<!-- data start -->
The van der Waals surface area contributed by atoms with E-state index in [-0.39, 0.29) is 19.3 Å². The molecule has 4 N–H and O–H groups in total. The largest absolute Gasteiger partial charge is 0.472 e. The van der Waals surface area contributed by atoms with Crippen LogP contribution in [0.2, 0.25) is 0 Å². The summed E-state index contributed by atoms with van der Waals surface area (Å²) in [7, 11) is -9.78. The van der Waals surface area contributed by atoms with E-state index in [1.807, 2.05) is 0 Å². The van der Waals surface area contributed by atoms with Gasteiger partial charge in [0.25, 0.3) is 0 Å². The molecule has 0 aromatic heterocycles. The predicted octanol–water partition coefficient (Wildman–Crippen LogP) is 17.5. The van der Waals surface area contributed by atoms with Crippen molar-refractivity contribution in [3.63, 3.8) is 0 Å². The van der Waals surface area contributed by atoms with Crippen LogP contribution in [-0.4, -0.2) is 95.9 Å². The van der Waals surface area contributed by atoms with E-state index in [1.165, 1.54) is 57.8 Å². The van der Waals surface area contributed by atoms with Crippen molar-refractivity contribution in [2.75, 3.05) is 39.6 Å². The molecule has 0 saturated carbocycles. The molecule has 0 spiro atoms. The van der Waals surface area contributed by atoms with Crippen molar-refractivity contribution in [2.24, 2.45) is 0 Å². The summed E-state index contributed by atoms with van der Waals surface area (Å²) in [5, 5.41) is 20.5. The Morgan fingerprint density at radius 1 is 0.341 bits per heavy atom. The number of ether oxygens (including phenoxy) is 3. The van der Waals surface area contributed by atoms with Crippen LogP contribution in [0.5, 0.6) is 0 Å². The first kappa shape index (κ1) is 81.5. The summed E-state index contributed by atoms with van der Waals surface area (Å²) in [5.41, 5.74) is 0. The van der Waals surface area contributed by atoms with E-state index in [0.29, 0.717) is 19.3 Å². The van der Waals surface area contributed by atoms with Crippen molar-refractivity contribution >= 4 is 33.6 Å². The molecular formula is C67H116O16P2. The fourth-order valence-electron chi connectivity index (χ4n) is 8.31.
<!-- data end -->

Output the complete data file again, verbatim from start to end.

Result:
The van der Waals surface area contributed by atoms with E-state index in [-0.39, 0.29) is 19.3 Å². The molecule has 4 N–H and O–H groups in total. The largest absolute Gasteiger partial charge is 0.472 e. The van der Waals surface area contributed by atoms with Crippen LogP contribution in [0.2, 0.25) is 0 Å². The summed E-state index contributed by atoms with van der Waals surface area (Å²) in [7, 11) is -9.78. The van der Waals surface area contributed by atoms with E-state index in [1.807, 2.05) is 0 Å². The van der Waals surface area contributed by atoms with Gasteiger partial charge in [0.25, 0.3) is 0 Å². The molecule has 0 aromatic heterocycles. The predicted octanol–water partition coefficient (Wildman–Crippen LogP) is 17.5. The van der Waals surface area contributed by atoms with Crippen molar-refractivity contribution in [3.63, 3.8) is 0 Å². The van der Waals surface area contributed by atoms with Crippen LogP contribution in [-0.4, -0.2) is 95.9 Å². The van der Waals surface area contributed by atoms with E-state index in [1.165, 1.54) is 57.8 Å². The van der Waals surface area contributed by atoms with Crippen molar-refractivity contribution in [2.75, 3.05) is 39.6 Å². The molecule has 0 saturated carbocycles. The molecule has 0 spiro atoms. The van der Waals surface area contributed by atoms with Crippen molar-refractivity contribution in [2.24, 2.45) is 0 Å². The summed E-state index contributed by atoms with van der Waals surface area (Å²) in [5, 5.41) is 20.5. The Morgan fingerprint density at radius 1 is 0.341 bits per heavy atom. The number of ether oxygens (including phenoxy) is 3. The van der Waals surface area contributed by atoms with Crippen LogP contribution in [0.5, 0.6) is 0 Å². The first kappa shape index (κ1) is 81.5. The summed E-state index contributed by atoms with van der Waals surface area (Å²) in [5.41, 5.74) is 0. The van der Waals surface area contributed by atoms with E-state index in [0.29, 0.717) is 19.3 Å². The van der Waals surface area contributed by atoms with Crippen molar-refractivity contribution >= 4 is 33.6 Å². The molecular formula is C67H116O16P2. The fourth-order valence-electron chi connectivity index (χ4n) is 8.31.